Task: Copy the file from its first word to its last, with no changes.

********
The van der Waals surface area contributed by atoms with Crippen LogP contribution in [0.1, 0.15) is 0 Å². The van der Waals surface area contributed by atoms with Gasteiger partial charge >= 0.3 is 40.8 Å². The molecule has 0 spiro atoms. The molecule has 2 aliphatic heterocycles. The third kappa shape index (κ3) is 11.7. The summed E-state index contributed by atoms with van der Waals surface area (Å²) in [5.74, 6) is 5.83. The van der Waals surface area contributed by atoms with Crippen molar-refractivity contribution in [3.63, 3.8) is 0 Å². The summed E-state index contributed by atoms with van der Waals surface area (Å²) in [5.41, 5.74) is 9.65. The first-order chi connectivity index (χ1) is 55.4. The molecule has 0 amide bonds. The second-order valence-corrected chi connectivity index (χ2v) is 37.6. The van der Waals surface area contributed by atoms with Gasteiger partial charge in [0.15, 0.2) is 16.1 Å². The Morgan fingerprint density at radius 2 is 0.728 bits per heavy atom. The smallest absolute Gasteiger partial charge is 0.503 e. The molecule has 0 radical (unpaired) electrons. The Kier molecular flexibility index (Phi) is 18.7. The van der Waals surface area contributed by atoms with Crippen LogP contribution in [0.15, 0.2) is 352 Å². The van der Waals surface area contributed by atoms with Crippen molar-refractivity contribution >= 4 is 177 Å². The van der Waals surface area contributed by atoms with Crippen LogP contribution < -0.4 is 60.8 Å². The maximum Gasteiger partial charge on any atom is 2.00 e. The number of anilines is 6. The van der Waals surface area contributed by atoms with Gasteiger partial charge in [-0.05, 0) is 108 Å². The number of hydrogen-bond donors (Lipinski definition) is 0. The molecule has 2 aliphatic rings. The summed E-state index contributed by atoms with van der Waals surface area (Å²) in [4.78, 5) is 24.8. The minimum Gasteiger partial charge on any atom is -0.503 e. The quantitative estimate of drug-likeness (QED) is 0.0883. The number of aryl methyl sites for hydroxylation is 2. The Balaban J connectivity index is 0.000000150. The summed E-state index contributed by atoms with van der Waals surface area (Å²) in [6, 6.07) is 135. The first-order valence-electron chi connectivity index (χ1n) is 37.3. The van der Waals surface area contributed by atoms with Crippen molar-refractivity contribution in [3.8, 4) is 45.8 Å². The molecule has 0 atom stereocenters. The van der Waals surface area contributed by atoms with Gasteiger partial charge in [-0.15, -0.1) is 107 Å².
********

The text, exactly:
The van der Waals surface area contributed by atoms with Crippen LogP contribution in [0.1, 0.15) is 0 Å². The van der Waals surface area contributed by atoms with Gasteiger partial charge >= 0.3 is 40.8 Å². The molecule has 0 spiro atoms. The molecule has 2 aliphatic heterocycles. The third kappa shape index (κ3) is 11.7. The summed E-state index contributed by atoms with van der Waals surface area (Å²) in [5.74, 6) is 5.83. The van der Waals surface area contributed by atoms with Crippen molar-refractivity contribution in [3.63, 3.8) is 0 Å². The summed E-state index contributed by atoms with van der Waals surface area (Å²) in [5.41, 5.74) is 9.65. The first-order chi connectivity index (χ1) is 55.4. The molecule has 0 amide bonds. The second-order valence-corrected chi connectivity index (χ2v) is 37.6. The van der Waals surface area contributed by atoms with Gasteiger partial charge in [0.15, 0.2) is 16.1 Å². The Morgan fingerprint density at radius 2 is 0.728 bits per heavy atom. The smallest absolute Gasteiger partial charge is 0.503 e. The molecule has 0 radical (unpaired) electrons. The Kier molecular flexibility index (Phi) is 18.7. The van der Waals surface area contributed by atoms with Crippen LogP contribution in [0.15, 0.2) is 352 Å². The van der Waals surface area contributed by atoms with Crippen molar-refractivity contribution >= 4 is 177 Å². The van der Waals surface area contributed by atoms with Crippen LogP contribution < -0.4 is 60.8 Å². The maximum Gasteiger partial charge on any atom is 2.00 e. The number of anilines is 6. The van der Waals surface area contributed by atoms with Gasteiger partial charge in [-0.05, 0) is 108 Å². The number of hydrogen-bond donors (Lipinski definition) is 0. The molecule has 2 aliphatic rings. The summed E-state index contributed by atoms with van der Waals surface area (Å²) in [4.78, 5) is 24.8. The minimum Gasteiger partial charge on any atom is -0.503 e. The quantitative estimate of drug-likeness (QED) is 0.0883. The number of aryl methyl sites for hydroxylation is 2. The Balaban J connectivity index is 0.000000150. The summed E-state index contributed by atoms with van der Waals surface area (Å²) in [6, 6.07) is 135. The first-order valence-electron chi connectivity index (χ1n) is 37.3. The van der Waals surface area contributed by atoms with Crippen molar-refractivity contribution in [3.8, 4) is 45.8 Å². The molecule has 0 atom stereocenters. The van der Waals surface area contributed by atoms with Gasteiger partial charge in [-0.15, -0.1) is 107 Å².